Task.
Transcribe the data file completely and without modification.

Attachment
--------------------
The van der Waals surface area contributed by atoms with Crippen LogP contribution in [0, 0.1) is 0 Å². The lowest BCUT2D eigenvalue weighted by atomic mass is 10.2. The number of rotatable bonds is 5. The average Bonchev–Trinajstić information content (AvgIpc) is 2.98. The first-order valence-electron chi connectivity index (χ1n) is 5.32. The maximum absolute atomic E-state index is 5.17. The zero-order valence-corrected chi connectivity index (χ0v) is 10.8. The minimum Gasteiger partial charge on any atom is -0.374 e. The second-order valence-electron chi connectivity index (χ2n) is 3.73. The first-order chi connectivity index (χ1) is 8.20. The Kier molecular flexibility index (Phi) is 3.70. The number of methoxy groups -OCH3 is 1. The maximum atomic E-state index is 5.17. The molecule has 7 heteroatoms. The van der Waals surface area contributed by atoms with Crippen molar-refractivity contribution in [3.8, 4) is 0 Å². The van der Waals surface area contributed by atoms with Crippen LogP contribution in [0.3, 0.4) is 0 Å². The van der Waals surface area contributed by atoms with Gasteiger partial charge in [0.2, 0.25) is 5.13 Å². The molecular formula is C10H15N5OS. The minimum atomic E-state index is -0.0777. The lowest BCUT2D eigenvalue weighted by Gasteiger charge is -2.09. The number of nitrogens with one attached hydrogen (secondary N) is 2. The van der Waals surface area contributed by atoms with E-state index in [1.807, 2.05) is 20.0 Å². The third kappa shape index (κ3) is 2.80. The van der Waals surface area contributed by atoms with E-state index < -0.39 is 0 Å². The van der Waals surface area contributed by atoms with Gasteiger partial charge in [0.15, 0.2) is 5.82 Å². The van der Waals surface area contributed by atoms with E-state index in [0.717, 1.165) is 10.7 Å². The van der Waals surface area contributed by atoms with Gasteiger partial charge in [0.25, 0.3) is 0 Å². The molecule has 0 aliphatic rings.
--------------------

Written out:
The van der Waals surface area contributed by atoms with Crippen LogP contribution in [0, 0.1) is 0 Å². The lowest BCUT2D eigenvalue weighted by atomic mass is 10.2. The number of rotatable bonds is 5. The average Bonchev–Trinajstić information content (AvgIpc) is 2.98. The first-order valence-electron chi connectivity index (χ1n) is 5.32. The maximum absolute atomic E-state index is 5.17. The zero-order valence-corrected chi connectivity index (χ0v) is 10.8. The minimum Gasteiger partial charge on any atom is -0.374 e. The second-order valence-electron chi connectivity index (χ2n) is 3.73. The first-order chi connectivity index (χ1) is 8.20. The Kier molecular flexibility index (Phi) is 3.70. The number of methoxy groups -OCH3 is 1. The maximum atomic E-state index is 5.17. The molecule has 7 heteroatoms. The van der Waals surface area contributed by atoms with Crippen molar-refractivity contribution in [3.8, 4) is 0 Å². The van der Waals surface area contributed by atoms with Crippen LogP contribution in [0.3, 0.4) is 0 Å². The van der Waals surface area contributed by atoms with Gasteiger partial charge in [0.2, 0.25) is 5.13 Å². The molecular formula is C10H15N5OS. The minimum atomic E-state index is -0.0777. The lowest BCUT2D eigenvalue weighted by Gasteiger charge is -2.09. The number of nitrogens with one attached hydrogen (secondary N) is 2. The van der Waals surface area contributed by atoms with E-state index in [1.807, 2.05) is 20.0 Å². The third kappa shape index (κ3) is 2.80. The van der Waals surface area contributed by atoms with E-state index < -0.39 is 0 Å². The van der Waals surface area contributed by atoms with Gasteiger partial charge in [0.15, 0.2) is 5.82 Å². The van der Waals surface area contributed by atoms with E-state index in [0.717, 1.165) is 10.7 Å². The van der Waals surface area contributed by atoms with Gasteiger partial charge in [0.25, 0.3) is 0 Å². The molecule has 0 aliphatic rings.